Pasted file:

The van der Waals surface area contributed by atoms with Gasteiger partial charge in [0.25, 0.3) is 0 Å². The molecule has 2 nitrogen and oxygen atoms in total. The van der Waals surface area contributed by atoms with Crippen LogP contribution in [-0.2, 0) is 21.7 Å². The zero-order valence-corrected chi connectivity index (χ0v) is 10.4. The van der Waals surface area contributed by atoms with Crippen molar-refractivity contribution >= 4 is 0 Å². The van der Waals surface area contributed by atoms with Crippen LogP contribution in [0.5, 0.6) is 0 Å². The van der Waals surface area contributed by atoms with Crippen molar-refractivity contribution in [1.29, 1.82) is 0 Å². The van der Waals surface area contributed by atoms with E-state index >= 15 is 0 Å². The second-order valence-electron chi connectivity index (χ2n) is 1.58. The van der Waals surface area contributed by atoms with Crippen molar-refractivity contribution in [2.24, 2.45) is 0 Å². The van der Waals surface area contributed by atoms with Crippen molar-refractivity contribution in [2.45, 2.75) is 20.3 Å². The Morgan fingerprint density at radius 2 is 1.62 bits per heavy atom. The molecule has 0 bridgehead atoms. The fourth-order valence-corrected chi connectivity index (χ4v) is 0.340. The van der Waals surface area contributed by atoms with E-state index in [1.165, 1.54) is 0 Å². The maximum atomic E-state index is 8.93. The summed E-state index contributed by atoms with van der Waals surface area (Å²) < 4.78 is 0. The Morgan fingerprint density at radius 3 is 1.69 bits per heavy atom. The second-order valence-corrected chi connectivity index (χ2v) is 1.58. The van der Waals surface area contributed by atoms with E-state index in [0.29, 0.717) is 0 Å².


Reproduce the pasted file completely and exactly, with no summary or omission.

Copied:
The van der Waals surface area contributed by atoms with Gasteiger partial charge in [0.25, 0.3) is 0 Å². The molecule has 2 nitrogen and oxygen atoms in total. The van der Waals surface area contributed by atoms with Crippen LogP contribution in [-0.2, 0) is 21.7 Å². The zero-order valence-corrected chi connectivity index (χ0v) is 10.4. The van der Waals surface area contributed by atoms with Crippen molar-refractivity contribution >= 4 is 0 Å². The van der Waals surface area contributed by atoms with Crippen LogP contribution in [0.5, 0.6) is 0 Å². The van der Waals surface area contributed by atoms with Crippen molar-refractivity contribution in [1.29, 1.82) is 0 Å². The van der Waals surface area contributed by atoms with E-state index >= 15 is 0 Å². The second-order valence-electron chi connectivity index (χ2n) is 1.58. The van der Waals surface area contributed by atoms with Crippen molar-refractivity contribution in [2.24, 2.45) is 0 Å². The van der Waals surface area contributed by atoms with Crippen molar-refractivity contribution in [2.45, 2.75) is 20.3 Å². The Morgan fingerprint density at radius 2 is 1.62 bits per heavy atom. The molecule has 0 bridgehead atoms. The fourth-order valence-corrected chi connectivity index (χ4v) is 0.340. The van der Waals surface area contributed by atoms with E-state index in [1.165, 1.54) is 0 Å². The maximum atomic E-state index is 8.93. The summed E-state index contributed by atoms with van der Waals surface area (Å²) < 4.78 is 0. The Morgan fingerprint density at radius 3 is 1.69 bits per heavy atom. The second-order valence-corrected chi connectivity index (χ2v) is 1.58. The van der Waals surface area contributed by atoms with E-state index in [0.29, 0.717) is 0 Å².